A JSGCE Extraordinary AGM in 2017/18 endorsed a Committee decision to use club funds to begin the replacement of these greens in 2018. Six greens were subsequently replaced, but without the necessary funding to continue the project the course now has twelve original and six new Astroturf greens.


Naming of the Original Holes (with updates for the current course layout)


Up until 1987 there were no names for any of the holes.  Members were asked for suggestions and the Committee decided on 18 names, four of which have changed over the years.  The original 18 holes were:

1. “Tunnel” for obvious reasons but renamed “Columbia” after generous sponsorship by the the owner of the Columbia Hotel.

2.  “Dunkirk”.  A very difficult par 4 and just because you make a mess of it, it does not mean that you will necessarily have a poor score.

3.  “Oil Drums”.  Before AstroTurf greens were laid the greens were “browns”, ie a mixture of oil and sand (mixed in cement mixers) laid on a firm base.  The oil drums were located and the mixing was done to the right in front of the red tee.


4.  “Bushes”. From the yellow tee this could have no other name!


5.  “Seaside”.  What else could it be!


6.  “Gravel Pit”.  In front of and slightly to the right of the red tee, between the tee and the (now) 9th green, was a large mound of gravel.  This was removed in 1992 and because the then Ladies Captain said that it made the tee shot so much easier, the row of oleander trees was planted across the right side of the fairway.


7. (now 9th).  “Snake Path”.  Not sure who saw the snakes!  The "Sanctuary" on the left of the 9th green used to be thick with gorse bushes but this area was cleared and a few fruit trees planted in 1992 by Ian McCardle (SBA Police), the then Grounds Member.  This was to commemorate his son who was in the Royal Marines and killed in an accident on ecercise on Salisbury Plain.


8. (now 10th).  “Griffins Flight”.  Incorrectly spelt after the Griffon vultures that nested on the cliff edges above the hole.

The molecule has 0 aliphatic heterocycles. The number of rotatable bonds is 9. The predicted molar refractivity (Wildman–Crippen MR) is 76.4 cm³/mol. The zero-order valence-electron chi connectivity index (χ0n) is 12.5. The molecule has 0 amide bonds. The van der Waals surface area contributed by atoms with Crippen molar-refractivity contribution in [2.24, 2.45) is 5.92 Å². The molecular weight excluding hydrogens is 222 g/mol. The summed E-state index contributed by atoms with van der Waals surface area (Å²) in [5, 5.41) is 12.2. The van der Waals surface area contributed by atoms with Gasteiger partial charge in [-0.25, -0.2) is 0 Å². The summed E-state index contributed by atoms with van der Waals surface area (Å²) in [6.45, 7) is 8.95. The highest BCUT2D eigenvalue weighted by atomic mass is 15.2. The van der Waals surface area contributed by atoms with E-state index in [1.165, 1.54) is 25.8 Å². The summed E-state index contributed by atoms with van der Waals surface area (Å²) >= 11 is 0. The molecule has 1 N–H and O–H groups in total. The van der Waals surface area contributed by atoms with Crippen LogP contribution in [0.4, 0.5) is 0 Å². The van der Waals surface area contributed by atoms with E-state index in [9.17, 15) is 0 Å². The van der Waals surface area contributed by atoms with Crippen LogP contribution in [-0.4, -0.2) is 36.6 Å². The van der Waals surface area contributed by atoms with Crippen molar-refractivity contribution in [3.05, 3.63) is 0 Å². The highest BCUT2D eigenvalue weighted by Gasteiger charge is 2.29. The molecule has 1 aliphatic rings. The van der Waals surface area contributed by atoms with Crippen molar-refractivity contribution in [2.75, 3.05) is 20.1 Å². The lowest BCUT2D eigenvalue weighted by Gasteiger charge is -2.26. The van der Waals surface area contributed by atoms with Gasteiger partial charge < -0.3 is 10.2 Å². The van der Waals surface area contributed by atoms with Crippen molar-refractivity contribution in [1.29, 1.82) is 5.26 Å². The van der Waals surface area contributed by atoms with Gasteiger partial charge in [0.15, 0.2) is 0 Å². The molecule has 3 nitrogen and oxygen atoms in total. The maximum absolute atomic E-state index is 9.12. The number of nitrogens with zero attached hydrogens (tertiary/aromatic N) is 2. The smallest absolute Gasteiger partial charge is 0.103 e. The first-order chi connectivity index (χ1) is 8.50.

9.  (now 11th).  “Trees”.  There were very many more trees on both sides of this hole than there are today.  Renamed “Halfway House” when the new building was constructed.


10.  (now 12th).  “Cleavage” – wonder why!


11.   (now 13th).  “Dog Leg”, but, renamed “Uncle Ted” to commemorate Ted Cattrall who, after he could no longer play golf, would sit on the bench behind the tee to watch all the players come through.


12.   (now 8th).  “Fergie’s Mound”.  This mound was created by the then Garrison QM, called Ferguson around 1980.


13.   (now 7th).  “Halfway House”.  Because that’s where it was, although only one third and two thirds round the course.  Renamed “The Trees” after the building of the current Halfway House.


14.  “Westward Ho”. What else!


15.  “Plateau”.  Again, an obvious name.


16.  “Cliff-Hanger”.  And what a view it is!


17.  “The Hill”.  Not because of the current position of the tee but because the yellow tee was behind the red tee where the workmen now pile rubbish for burning.  From that tee the hill on which the red tee is positioned intruded from the left with many tee shots being sent into that hill.


18.  “Home”.  Obvious!

Position of Chairman:


Prior to 1996 there never was a Chairman, although there was a President who was nearly always CBF.  The Club Captain was the “OIC - Officer in charge” of the Club.


The one exception to a non-officer Club Captain was Warrant Officer Watt RAF in 1977. He was the Adjutant of 12SU and when the club requested HQ Episkopi Garrison to approve the position of Watt as Club Captain, his rank was not given - it was merely stated that he was Adjutant of 12SU. In those days HQ Episkopi Garrison only commanded the Army in Episkopi and had no dealings with the RAF. To them an Adjutant was always a Captain so they naturally thought he was an officer and gave their approval. When the error was discovered some months later, it was decided that it was too late to change and he

remained as Club Captain.


But in 1997 and to elect a non-officer as Club Captain the post of Chairman (OIC) was created with possibly Mike Farmer the first to hold that post?  Subsequently, after three non-officer captains, Mike became Captain and Chairman in 2000.


Location of the Clubhouse


Historically, Episkopi Garrison had three beach buildings; one for officers, one for SNCOs, and one for junior ranks. These were substantial concrete built tavernas, with patios, changing rooms and toilets.


Sometime in the 1970s, the SNCO's block was demolished and the junior ranks block became a Garrison beach taverna run by Shahab Din The officers' block became the golf club.


This was the case until 1997 when, after a bit of ceiling fell in one of the Garrison married quarters, a survey was carried out on all buildings within the Garrison and the then golf club was deemed to be dangerous. Contrary to being dangerous the old club house was demolished with a great deal of difficulty.  The concrete base of the building can still be seen. The existing clubhouse was the locker room when the old clubhouse was knocked down so the Garrison then moved a surplus Twynham hut from Episkopi to replace the lost toilets and showers.


Adolfos Kanneti appointed as an Honorary Member of the JSGCE in 2023, built what is now the club office and ran a shop therein.